Saturday, January 15, 2011

Ted Williams's tale of homelessness and what helping really means

Last night I saw some commentary on the sad story of Ted Williams, the previously homeless man with the golden voice, who was discovered on the street, made into an instant celebrity, and then presented with job offers to put that voice to use. Problem solved!

It turns out, surprise of surprises, that Mr. Williams had some issues with substance abuse and other problems that helped put him on the street and no doubt helped to keep him there. Once off the street, it became obvious to those around him that helping just wasn't going to be as easy as providing a roof over his head and money in his pocket.

At the moment, it appears that a benefactor has provided resources for him to enter a rehab centre. We wish him luck.

The talking head on MSNBC's Dylan Ratigan show (didn't catch the name of the young fellow) could only say lamely that this will now make it harder for us to want to help people on the street. What a stupid thing to say.

Although I have done work on the issue of homelessness, I don't claim to be an expert. I can tell you, however, that anyone with a lick of sense saw this train wreck coming a mile away.

People end up on the street for any number of reasons and I suppose there are a few stories like the one made into a movie with Will Smith where he plays a perfectly ambitious guy who finds himself on the street, through no fault of his own, while being trained to be a stockbroker. Yeah, I'm sure that happens all the time. It turns out all he needed was an opportunity and -- Bob's your uncle -- problem solved, credits roll, a few tears in the movie theatre are shed and everyone is happy.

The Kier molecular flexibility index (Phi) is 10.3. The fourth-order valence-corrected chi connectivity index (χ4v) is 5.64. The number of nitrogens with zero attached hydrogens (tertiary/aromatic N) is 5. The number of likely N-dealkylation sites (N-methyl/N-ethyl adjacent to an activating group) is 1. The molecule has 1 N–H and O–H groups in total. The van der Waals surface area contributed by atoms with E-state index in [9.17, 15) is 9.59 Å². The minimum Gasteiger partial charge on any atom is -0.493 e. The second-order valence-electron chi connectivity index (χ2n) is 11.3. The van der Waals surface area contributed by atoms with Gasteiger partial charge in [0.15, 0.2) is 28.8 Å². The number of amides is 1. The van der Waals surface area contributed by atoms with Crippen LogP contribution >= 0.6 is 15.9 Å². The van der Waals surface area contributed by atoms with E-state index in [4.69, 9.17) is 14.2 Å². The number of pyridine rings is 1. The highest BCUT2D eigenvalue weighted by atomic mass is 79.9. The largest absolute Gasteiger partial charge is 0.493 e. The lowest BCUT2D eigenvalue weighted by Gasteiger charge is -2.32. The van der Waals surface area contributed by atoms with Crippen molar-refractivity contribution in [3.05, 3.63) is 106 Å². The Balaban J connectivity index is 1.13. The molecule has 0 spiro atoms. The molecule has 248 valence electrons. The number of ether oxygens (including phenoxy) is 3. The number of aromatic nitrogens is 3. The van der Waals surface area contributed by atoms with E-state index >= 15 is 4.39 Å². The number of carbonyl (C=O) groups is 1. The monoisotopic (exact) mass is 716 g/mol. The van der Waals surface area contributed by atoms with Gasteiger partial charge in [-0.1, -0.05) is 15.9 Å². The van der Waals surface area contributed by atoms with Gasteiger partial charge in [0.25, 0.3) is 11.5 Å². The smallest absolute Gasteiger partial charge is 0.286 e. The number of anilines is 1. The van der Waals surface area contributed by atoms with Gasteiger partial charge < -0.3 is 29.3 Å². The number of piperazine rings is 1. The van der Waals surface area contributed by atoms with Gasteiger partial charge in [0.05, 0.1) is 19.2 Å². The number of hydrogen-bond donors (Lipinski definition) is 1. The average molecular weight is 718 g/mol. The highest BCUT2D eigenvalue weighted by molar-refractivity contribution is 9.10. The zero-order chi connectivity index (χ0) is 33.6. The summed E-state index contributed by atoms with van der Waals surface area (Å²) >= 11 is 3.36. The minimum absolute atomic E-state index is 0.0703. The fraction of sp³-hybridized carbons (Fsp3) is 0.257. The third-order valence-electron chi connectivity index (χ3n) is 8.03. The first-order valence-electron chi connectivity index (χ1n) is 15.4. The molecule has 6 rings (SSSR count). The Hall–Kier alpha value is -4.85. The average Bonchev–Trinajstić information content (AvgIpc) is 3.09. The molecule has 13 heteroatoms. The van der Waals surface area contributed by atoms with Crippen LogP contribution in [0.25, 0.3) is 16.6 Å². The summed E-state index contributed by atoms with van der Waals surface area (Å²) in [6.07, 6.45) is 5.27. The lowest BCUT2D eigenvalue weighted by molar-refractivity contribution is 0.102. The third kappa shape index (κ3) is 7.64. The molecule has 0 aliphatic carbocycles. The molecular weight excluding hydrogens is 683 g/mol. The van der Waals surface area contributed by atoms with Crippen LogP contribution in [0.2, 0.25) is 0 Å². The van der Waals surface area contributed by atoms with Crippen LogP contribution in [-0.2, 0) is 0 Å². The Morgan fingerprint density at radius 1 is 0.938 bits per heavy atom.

In the real world, I suspect that most people living on the street need a range of services to get back on their feet. In most cases it's just not going to be that easy. There may be addictions involved, as in Mr. Williams case. There may be psychological issues, as is so often the case now that we have emptied so many facilities in the interest of budget cuts. There are very likely issues to do with providing fairly mundane but essential supports to integrate people back into the world, especially if they have been out of that world for a while.

I'm just saying that Mr. Williams's story should not make us nervous about helping homeless people. What it should do is serve to remind us that helping is frequently not as easy as flipping a switch and then walking away smugly satisfied that we have made the world a better place by our supposedly selfless act.

There is usually a lot more involved. Perhaps this case can remind us of that, as much as Americans like simple and happy endings.

Apparently the only lesson drawn by the guy on MSNBC is that we shouldn't help people at all if it's going to be hard. That's no fun.

(Cross-posted to Lippmann's Ghost.)

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